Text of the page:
4 Things Rabbit Owners Need To Know About Bladder Stones
Bladder stones are a common problem for pet rabbits. Here are four things that rabbit owners need to know about this painful problem.
What causes bladder stones?
Bladder stones occur when mineral deposits form in the urinary tract. These mineral deposits can form for many different reasons. Here are some of the possible causes of bladder stones in rabbits.
- Not eating a well-balanced diet, such as a diet with an imbalanced ratio of calcium and phosphorus;
- A genetic pre-disposition to bladder stones;
- Infections in the urinary tract;
- Not drinking enough water, which means that minerals are more concentrated in the urine and can clump together in the bladder;
- Diseases such as metabolic disorders.
What are the signs of bladder stones?
If your rabbit has bladder stones, you may notice that they're urinating more frequently. If you've trained your rabbit to urinate in one area of their cage, you may notice that they're urinating in other areas, not just the designated area. Your rabbit may also dribble urine without realizing it.
You may also hear your rabbit crying or moaning when it urinates. Blood may be seen on your rabbit's bedding material. Calcium-rich sludge may also be present on the bedding; this sludge is greyish-white and feels like sand or chalk.
Your rabbit may lose interest in their food or toys due to their discomfort. If your rabbit seems depressed or lethargic, you should assume that they are sick and take them to a vet immediately.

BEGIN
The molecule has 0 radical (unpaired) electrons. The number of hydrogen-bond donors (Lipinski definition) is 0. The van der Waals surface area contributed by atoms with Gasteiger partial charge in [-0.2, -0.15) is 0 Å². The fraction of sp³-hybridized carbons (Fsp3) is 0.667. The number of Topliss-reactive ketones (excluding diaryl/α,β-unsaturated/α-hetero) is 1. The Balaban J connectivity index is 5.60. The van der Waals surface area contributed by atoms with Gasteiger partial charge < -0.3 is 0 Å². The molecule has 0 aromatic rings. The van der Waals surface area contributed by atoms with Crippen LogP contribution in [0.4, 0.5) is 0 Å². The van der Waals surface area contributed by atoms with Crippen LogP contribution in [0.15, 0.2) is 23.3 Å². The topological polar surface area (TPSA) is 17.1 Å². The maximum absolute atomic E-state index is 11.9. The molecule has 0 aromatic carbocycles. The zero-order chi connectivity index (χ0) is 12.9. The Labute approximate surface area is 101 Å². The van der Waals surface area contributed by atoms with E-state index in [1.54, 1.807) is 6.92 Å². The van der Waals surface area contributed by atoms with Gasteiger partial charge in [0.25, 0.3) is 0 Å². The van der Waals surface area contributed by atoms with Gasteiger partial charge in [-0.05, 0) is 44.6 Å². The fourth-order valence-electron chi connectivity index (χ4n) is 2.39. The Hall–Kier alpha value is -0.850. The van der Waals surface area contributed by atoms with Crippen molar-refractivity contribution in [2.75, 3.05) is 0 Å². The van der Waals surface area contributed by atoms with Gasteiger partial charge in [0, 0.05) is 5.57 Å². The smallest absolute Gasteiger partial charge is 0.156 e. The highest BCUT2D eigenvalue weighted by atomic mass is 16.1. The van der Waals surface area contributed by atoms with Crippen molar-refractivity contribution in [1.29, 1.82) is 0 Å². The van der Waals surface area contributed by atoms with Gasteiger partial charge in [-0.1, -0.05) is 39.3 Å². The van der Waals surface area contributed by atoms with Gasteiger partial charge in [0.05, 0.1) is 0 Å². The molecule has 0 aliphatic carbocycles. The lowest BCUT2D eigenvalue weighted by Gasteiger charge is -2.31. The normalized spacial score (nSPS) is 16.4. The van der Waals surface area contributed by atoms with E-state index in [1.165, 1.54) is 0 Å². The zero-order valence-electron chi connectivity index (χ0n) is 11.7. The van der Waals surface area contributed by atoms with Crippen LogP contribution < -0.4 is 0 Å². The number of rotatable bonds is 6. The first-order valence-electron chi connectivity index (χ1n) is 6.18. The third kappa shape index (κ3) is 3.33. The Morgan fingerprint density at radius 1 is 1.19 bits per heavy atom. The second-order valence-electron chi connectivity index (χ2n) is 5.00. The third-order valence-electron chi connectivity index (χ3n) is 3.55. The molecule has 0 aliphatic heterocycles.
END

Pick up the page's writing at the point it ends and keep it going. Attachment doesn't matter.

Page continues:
How are they treated?
If your rabbit has bladder stones, they will need to have surgery to remove them. During the surgery, your vet will make an incision in the wall of the bladder, remove the stones, wash out the bladder with a sterile solution, and then sew up the bladder. Your rabbit will be given anesthesia before the procedure starts, so don't worry, they won't feel any pain. You may need to give your rabbit painkillers while they're recovering from surgery.
Can they be prevented?
Bladder stones can't always be prevented, but there are some things you can do to reduce your pet's risk. Ensuring that your rabbit eats a healthy diet of hay, specially-formulated rabbit pellets, and fresh vegetables is essential, as is ensuring that your rabbit has access to a source of fresh, clean water.
If your rabbit is genetically pre-disposed to stones, they may still develop them, even with a healthy diet. Rabbits with metabolic disorders may also develop stones, despite your best efforts to keep them healthy.
If you think your rabbit has bladder stones, take them to a vet right away.